When People Say 'Inclusion Has Gone Too Far'


A professor of special education at Temple University has recently asked the question, “Has inclusion gone too far?”

Comedian Tom Segura used a Netflix special to state his belief that asking people not to use the “r” word is political correctness run amok.

Rep. Jackie Speier (D-Calif) and Rep. Ted Poe (R-Texas) have introduced legislation that would water down the Americans With Disabilities Act because they feel it is too frivolous in its current form.

These are three instances where society has been harmed because of a perception that the disability rights movement has gone too far.

There have been other circumstances where people thought actions supporting human rights had gone too far.

Governor George Wallace said that desegregation was going too far. Rep. Edwin Y. Webb (D-NC) stated that giving women the right to vote had gone too far. Rowan County, Kentucky Clerk Kim Davis denied marriage licenses because she believed marriage equality had gone too far.

When one is not part of the group that has been discriminated against, it is sometimes easy to not see the need for certain actions or to be influenced by groups that feel inconvenienced by those actions. Sometimes laws that have a negative impact on a segment of our society aren’t based on ill will, but ignorance. An example is the ban on plastic straws that has been implemented in some areas. While these bans have been put in place to protect our environment, they were done so without considering the needs of people with certain disabilities. Other times, laws are put in place because of an institutional belief that some people do not matter as much as others. An obvious example in the United States was slavery.

Over 30 years of research has proven inclusion is the best way to ensure a positive future for students with disabilities. Even though the Individuals With Disabilities Education Act calls for students to be placed in the Least Restrictive Environment and for their plans to be treated on an individual basis and not part of a cookie cutter, one size fits all policy, many schools use this as a license to say “for this individual, a segregated classroom is the Least Restrictive Environment.” A quick look will show that too many schools apply this to all of their special education students, invalidating the individualized mandate. In some states, those students are pushed into a modified diploma track. The modified diploma does not provide a student with the employment and educational opportunities that a regular diploma provides. The result is a bleak future.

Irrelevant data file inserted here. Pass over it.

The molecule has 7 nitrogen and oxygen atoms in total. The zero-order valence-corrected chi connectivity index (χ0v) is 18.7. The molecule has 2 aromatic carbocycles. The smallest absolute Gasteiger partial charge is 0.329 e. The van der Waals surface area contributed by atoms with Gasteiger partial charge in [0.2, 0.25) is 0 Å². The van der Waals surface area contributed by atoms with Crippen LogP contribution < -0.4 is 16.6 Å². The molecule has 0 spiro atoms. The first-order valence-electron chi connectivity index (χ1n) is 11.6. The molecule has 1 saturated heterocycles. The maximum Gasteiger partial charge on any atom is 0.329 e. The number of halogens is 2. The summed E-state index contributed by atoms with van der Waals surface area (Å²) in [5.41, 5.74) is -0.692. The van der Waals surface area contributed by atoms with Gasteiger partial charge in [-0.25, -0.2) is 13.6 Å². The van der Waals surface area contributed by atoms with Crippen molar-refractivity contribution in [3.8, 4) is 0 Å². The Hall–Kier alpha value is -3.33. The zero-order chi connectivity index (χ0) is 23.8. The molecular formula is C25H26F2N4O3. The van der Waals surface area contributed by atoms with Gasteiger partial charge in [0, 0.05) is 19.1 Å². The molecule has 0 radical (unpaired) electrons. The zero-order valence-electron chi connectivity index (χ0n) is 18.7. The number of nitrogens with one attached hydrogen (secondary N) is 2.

The use of slurs and gags that rely on stereotypes of a particular group of people have contributed to the public perception that some groups are better than others. Theodore Geisel, aka Dr. Seuss, realized that his depictions of Asians earlier in his career were not fair. Some of his later books, such as the “Star Bellied Sneetches” and “Horton Hears a Who,” attempted to reverse this wrong by showing that all people were of equal value. Recently, someone was caught on video calling another driver the “n” word. In a much later separate incident, the police were called on an African-American woman who was quietly eating her lunch in a college cafeteria. Slurs influence how people are perceived. Those perceptions influence how they are treated.

The Americans With Disabilities Act was designed to give all people access to society. Repealing or watering down that law will result in some people being restricted from certain places. Some people have the opinion that costs to businesses are more important than accessibility concerns.

Has the push for people with disabilities to be respected, included, and valued gone too far? The answer lies in these three examples. The fact that there is a backlash against according dignity to those with disabilities proves it has not gone far enough.

Getty image by Sladic.


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